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Zimbabwe Robert Mugabe Coup d'etat

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Mugabe says 'coup d'├ętat' must be undone

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Robert Mugabe with his wife Grace Mugabe at a rally of the ruling Zanu-PF before he was toppled REUTERS/Philimon Bulawayo

Former Zimbabwean president Robert Mugabe described his departure from office in November as a "coup d'etat" that "we must undo" in his first TV interview since being forced out of power. His outpouring of anger comes as the first UN official visited the country since the military intervention.


Mugabe was "defiant and angry" in the interview aired on Thursday, telling journalists his wife Grace had had to save the lives of some of his ministers during the military takeover.

Speaking to the South Africa's SABC at his Blue Roof mansion in Harare, Mugabe called Emmerson Mnangagwa's takeover a disgrace.

On the other side of town, the UNDP chief Achim Steiner earlier met Vice-President Constantino Chiwenga, the former army chief who played a leading role in ousting Mugabe.

Steiner also held talks with Foreign Minister Sibusiso Moyo and repeated the UN’s willingness to help Zimbabwe prepare for elections later this year.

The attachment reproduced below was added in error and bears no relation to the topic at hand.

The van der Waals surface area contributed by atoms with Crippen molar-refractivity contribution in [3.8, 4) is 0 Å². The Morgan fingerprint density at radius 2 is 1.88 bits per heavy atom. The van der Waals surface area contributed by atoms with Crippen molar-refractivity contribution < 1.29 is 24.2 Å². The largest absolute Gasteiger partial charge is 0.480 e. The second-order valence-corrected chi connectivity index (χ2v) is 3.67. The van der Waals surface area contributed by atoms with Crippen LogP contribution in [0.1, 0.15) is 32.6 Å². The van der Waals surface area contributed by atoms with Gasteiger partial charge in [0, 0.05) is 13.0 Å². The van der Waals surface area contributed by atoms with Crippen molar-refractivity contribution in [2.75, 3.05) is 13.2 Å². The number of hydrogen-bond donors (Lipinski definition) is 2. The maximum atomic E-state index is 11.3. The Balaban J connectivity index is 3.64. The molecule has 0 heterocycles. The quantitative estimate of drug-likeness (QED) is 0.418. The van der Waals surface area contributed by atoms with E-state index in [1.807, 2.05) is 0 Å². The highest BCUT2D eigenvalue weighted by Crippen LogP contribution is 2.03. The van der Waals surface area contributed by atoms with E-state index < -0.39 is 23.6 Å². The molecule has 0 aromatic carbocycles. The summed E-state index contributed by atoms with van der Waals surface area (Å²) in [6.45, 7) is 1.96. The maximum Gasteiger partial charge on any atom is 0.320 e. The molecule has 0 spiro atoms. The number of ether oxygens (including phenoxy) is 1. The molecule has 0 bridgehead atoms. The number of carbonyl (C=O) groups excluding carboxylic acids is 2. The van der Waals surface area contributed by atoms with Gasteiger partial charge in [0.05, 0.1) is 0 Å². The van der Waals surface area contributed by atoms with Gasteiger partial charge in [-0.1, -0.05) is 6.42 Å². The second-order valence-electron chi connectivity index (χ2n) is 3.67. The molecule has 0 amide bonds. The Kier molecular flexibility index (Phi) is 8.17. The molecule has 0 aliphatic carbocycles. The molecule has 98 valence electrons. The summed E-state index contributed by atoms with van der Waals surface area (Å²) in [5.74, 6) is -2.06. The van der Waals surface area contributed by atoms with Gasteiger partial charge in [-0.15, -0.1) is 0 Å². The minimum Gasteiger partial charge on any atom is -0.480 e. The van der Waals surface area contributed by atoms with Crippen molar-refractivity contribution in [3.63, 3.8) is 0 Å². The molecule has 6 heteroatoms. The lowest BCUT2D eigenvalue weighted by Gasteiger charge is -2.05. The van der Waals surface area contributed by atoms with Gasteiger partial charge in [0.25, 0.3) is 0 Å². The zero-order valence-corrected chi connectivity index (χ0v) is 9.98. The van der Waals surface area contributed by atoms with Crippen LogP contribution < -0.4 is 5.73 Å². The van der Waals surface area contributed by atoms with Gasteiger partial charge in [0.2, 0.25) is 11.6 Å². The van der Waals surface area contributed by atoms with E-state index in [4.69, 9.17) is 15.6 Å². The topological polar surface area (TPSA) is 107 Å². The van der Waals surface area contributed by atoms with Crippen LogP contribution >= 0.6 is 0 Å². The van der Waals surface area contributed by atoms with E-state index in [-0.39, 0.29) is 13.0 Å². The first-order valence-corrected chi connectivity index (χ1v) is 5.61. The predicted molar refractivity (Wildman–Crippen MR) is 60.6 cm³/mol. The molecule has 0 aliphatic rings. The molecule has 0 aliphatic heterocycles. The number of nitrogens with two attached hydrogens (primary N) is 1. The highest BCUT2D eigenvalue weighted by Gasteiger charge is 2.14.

Under Mugabe the UNDP was due to fund the procurement of biometric voter registration kits to draw up a new and tamper-free voters’ roll, RFI correspondent Ryan Truscott says.

But early last year Mugabe’s government suddenly announced it would pay for the kits itself, in an about-turn that critics saw as evidence that the ruling party did not want a transparent process.

Mnangagwa is striking a much friendlier, open note than his predecessor, saying Mugabe, as a private citizen, has the right to free speech.

But Mugabe is clearly unhappy and unwilling to accept what has happened.

In a separate development, Foreign Minister Moyo said his country was holding consultations on rejoining the Commonwealth.

Mugabe pulled Zimbabwe out of the 53-nation bloc in 2003 after he was criticised over disputed elections and violent seizures of white-owned farms.